For some reason that I have yet to work out, the local race season seems to have many races during the middle part of the year, which if you live in Cape Town brings the constant threat of a wet race.
There was barely a moment to take a breather between rounds four and five of the Power Series.
Little to do
With the short break between rounds we decided that it was best not to do too much to Project MX-5. There were a few small things that I’ve been wanting to do, but nothing of major significance.
With the help of another MX-5 owner, Andre du Plessis, we tidied up the engine bay, removing a few unnecessary brackets and bolts as well as the remnants of the aircon system, such as the radiator, associated piping, fan and dryer unit. We figured removal of all the excess parts would save some mass; in the end, the total was just about 12 kg.
In typical Cape Town fashion, the weather forecast was wrong and race day dawned cloudy and wet as opposed to the promised sunny and dry. The first few classes to venture onto the track were finding conditions underfoot very tricky with cars leaving the track at almost every corner.
When time came for the Kent Homes Fine Cars to head out to qualify, the situation wasn’t much better. In the first two laps at least four cars found the dirt, including one Porsche 944 that made contact with the inside wall at Killarney’s T3.
That incident brought out the red flag and no real chance for any of us to set a time.
After you sir… no, after you
At the category’s post-qualifying driver’s briefing the class convenor Johan “Jaybee” Pretorius had to make a call regarding the starting grid.
In what must have been the most polite briefing in history, drivers reached consensus as to whom should occupy each grid slot, with each easily agreeing as to where they usually qualify and who should be in front.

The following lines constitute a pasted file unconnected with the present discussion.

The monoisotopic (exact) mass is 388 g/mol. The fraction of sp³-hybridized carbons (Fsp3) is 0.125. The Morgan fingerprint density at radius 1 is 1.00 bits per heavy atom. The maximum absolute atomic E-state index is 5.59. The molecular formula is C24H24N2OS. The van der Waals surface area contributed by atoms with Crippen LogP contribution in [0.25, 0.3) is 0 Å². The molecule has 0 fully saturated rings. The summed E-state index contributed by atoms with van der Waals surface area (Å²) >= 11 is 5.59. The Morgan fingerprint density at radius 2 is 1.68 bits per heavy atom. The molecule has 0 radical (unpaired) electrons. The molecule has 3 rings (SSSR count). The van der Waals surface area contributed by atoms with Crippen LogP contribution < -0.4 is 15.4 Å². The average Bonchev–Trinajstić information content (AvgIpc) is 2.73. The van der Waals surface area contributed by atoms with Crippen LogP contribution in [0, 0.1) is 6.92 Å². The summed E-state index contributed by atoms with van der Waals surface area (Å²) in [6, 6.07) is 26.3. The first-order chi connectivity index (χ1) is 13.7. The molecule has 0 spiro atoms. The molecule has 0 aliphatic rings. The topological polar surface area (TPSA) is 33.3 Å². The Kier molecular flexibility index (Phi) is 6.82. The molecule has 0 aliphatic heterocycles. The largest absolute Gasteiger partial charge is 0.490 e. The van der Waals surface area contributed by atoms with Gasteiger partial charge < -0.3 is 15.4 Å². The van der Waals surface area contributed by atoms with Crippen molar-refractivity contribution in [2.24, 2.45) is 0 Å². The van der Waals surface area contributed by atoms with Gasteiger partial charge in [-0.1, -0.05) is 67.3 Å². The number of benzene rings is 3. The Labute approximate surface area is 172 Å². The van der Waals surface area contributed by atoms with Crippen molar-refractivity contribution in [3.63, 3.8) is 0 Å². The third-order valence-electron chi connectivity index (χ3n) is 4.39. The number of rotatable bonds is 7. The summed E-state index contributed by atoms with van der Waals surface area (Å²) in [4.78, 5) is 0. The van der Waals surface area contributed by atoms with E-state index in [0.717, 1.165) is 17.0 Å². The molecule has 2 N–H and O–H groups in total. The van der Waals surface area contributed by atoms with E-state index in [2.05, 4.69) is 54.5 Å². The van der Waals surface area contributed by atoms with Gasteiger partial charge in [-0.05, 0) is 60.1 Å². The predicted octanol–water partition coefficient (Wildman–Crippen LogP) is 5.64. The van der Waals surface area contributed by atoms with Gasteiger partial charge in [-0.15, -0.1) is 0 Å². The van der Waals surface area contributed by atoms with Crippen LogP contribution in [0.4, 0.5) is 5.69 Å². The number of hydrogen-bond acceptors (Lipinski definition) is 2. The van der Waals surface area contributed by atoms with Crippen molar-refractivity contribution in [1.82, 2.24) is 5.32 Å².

Of the 15 assembled cars, I would start 13th, with only the Ford Sierra of Jacques Blom and Nissan Skyline of Tony Lindeque starting behind.
Race 1 (see below for video)
Thankfully, the sun eventually made its presence felt, warming the air and ground enough to dry the tar. By the time we were lining up in the pre-race paddock the track surface was bone dry.
From a rolling start, the usual first lap jostling took place through T1 and T2. Drivers were all getting up to speed on cold tyres and brakes, which really kept the field bunched up during the initial stages.
As is now customary, I was tucked up behind the car most similar to mine, the red MX-5 of Rob Toscano.
Unlike previous events where I was left behind as the field spread out through the opening laps, I was really keeping pace with the guys ahead of me.
Close, so close
I was tucked up behind the rear bumper of the other MX-5 but as we ran down the back straight in the early laps, I noticed that the red car really had the legs on mine. The recent addition of a roof to Toscano’s car has given him a definite aero advantage as speeds rise over 100 km/h. Try as I may I could not keep up in a straight line.
Toscano in turn was staying in close contact with Ray Cooper (Ford Escort) and Niel Mouton (Alfa Romeo Giulia) just ahead.